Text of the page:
You are encouraged to collect the following information from your contractor before completing contracts:
All subcontractors and companies with more than one employee are required to be registered and in good-standing with Provincial Workers Compensation. For more information or to obtain a clearance certificate, visit your Provincial authority:
COMPLETE LIST – www.ccohs.ca/oshanswers/information/wcb_canada.html
BRITISH COLUMBIA – www.worksafebc.com
ALBERTA – www.wcb.ab.ca
SASKATCHEWAN – www.wcbsask.com
MANITOBA – www.wcb.mb.ca
ONTARIO – www.wsib.on.ca
QUEBEC – www.csst.qc.ca/en/Pages/all_english_content.aspx
NEW BRUNSWICK – www.worksafenb.ca
NEWFOUNDLAND/LABRADOR – www.whscc.nf.ca
NORTHWEST TERRITORIES AND NUNAVUT – www.wscc.nt.ca
NOVA SCOTIA – www.wcb.ns.ca
PEI – www.wcb.pe.ca
YUKON – www.awcbc.org
Most contractors will have a minimum of $1,000,000 liability insurance to cover loss or property or disaster. You have the right to request a certificate of insurance.
Ask your contractor for a list of past clients that you can contact to inquire about past work.
Questions to ask:
1) What work was done?
2) Was communication respectful through the process?
3) What did you think of the pricing given the quality of work completed?
4) Was the company respectful of your property?
5) Was everything completed on-budget and on-time?
6) Do you feel the contractor was honest and open to you?
7) Were contracts provided?
Companies often hire sub-trades who specialize in fields that require additional certification (Plumbing, Electrician, Heating/Ventilation) or certain learned/mastered skills (Tiling, Painting). These companies may end up working on your job.
Talking with them is a great way to see the kind of companies your contractor associates with. Chances are, if they leave a bad taste in your mouth, their work will as well.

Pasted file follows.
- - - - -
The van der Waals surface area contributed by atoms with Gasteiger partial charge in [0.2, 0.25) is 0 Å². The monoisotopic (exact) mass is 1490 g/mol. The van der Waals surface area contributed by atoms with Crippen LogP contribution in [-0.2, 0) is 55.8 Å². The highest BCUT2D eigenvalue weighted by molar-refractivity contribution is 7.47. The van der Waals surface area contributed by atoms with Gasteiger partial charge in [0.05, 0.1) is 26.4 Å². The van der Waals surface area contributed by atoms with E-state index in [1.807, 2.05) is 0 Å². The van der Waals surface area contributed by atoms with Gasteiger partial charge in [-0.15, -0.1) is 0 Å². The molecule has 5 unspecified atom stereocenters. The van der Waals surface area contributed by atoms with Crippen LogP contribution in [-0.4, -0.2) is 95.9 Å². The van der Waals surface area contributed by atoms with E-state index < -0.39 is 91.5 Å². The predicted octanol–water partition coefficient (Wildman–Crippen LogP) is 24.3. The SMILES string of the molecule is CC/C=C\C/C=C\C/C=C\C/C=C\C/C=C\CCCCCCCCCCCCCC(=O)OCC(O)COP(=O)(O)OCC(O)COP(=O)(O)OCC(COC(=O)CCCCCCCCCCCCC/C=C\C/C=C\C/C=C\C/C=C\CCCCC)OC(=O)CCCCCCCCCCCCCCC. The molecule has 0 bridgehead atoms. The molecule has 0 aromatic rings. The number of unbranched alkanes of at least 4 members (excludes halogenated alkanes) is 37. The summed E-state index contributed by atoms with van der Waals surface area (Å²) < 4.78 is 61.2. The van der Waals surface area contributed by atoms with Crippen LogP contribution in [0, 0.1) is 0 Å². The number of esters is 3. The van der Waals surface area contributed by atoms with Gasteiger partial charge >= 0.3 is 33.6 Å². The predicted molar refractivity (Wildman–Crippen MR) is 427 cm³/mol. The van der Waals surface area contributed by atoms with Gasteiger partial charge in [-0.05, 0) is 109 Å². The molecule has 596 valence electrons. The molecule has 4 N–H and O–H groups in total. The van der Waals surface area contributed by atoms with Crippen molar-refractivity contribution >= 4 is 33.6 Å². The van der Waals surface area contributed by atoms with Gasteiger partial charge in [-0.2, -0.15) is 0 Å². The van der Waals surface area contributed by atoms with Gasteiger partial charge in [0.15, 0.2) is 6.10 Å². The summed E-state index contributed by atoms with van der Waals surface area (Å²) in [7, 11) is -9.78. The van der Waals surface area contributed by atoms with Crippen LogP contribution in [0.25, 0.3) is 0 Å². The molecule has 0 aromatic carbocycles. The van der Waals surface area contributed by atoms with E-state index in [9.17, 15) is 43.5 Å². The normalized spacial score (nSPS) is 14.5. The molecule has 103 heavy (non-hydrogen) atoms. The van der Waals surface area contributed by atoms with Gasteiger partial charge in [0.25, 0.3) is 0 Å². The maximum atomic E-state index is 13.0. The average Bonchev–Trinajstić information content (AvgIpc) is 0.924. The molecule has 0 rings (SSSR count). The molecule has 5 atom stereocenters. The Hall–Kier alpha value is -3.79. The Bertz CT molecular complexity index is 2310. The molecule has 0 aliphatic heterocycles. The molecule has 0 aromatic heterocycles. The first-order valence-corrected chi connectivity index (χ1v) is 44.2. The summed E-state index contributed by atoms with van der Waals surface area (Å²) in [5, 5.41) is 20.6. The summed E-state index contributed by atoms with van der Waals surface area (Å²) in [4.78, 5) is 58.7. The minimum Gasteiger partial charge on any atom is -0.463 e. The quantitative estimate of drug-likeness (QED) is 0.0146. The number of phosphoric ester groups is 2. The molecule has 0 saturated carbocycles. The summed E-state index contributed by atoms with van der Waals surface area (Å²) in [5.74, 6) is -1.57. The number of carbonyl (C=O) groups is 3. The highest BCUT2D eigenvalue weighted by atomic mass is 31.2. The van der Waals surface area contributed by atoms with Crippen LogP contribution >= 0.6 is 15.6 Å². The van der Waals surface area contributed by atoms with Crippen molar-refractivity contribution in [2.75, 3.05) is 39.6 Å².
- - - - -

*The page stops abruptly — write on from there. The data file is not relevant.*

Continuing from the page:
There are many online resources and forums that will help you qualify and find reviews. Baeumler Approved is a great place to start your process, but you are encouraged to check out some additional source to get a fully rounded picture.
Your intuition is the most reliable indicator when hiring a contractor or service provider. Hiring someone to work on your home; your most valuable possession, is a huge exercise in trust. Be sure that you are comfortable, that you communicate well and that you have a common goal in mind.
Before you begin, know how much you can afford to spend. Be clear with yourself and the companies you are working with about your limits.
There will be unforeseen issues in EVERY job, so they are not really “unforeseen”. You can avoid overruns by planning ahead for some surprises or by compromising with finishes and materials in the completed product.
Communication and flexibility through the entire process are keys to a healthy relationship between company and customer.
You have every right to expect a thorough contract detailing the work to-be-done, list and cost of materials, and expected timeframe.
If, as work progresses, there are unseen developments, request a change-order to incorporate any digressions from the original plan.
Before work begins and the contract is signed, decide upon a payment system that will work for both you and the company. Changes and materials cost money. Things will come up, but having a payment breakdown gives both you, and the company, a chance to check in on progress, compensation, and changes. Schedule regular check-ins to keep both sides abreast to changes/expectations.
There are many sources online to find examples of payment schedules. You are free to negotiate with your provider to determine the most appropriate plan for your job.
Keep in mind that the payment schedule is dependent on the scale and scope of work to be completed, as well as the material requirements of the job. Homeowners are encouraged to discuss stages and progress of work in advance to ensure a clear understanding of the terms of payment.
|Onset – Contract Signed
|Covers initial material, demolition, start of work|
|Demolition/clean complete, framing, rough-in|
|Plumbing, electrical, HVAC completed, Inspection approved, drywall begins|
|Completion of drywall, installation of fixtures, finishing|
|Final inspection, finishing and paint complete|
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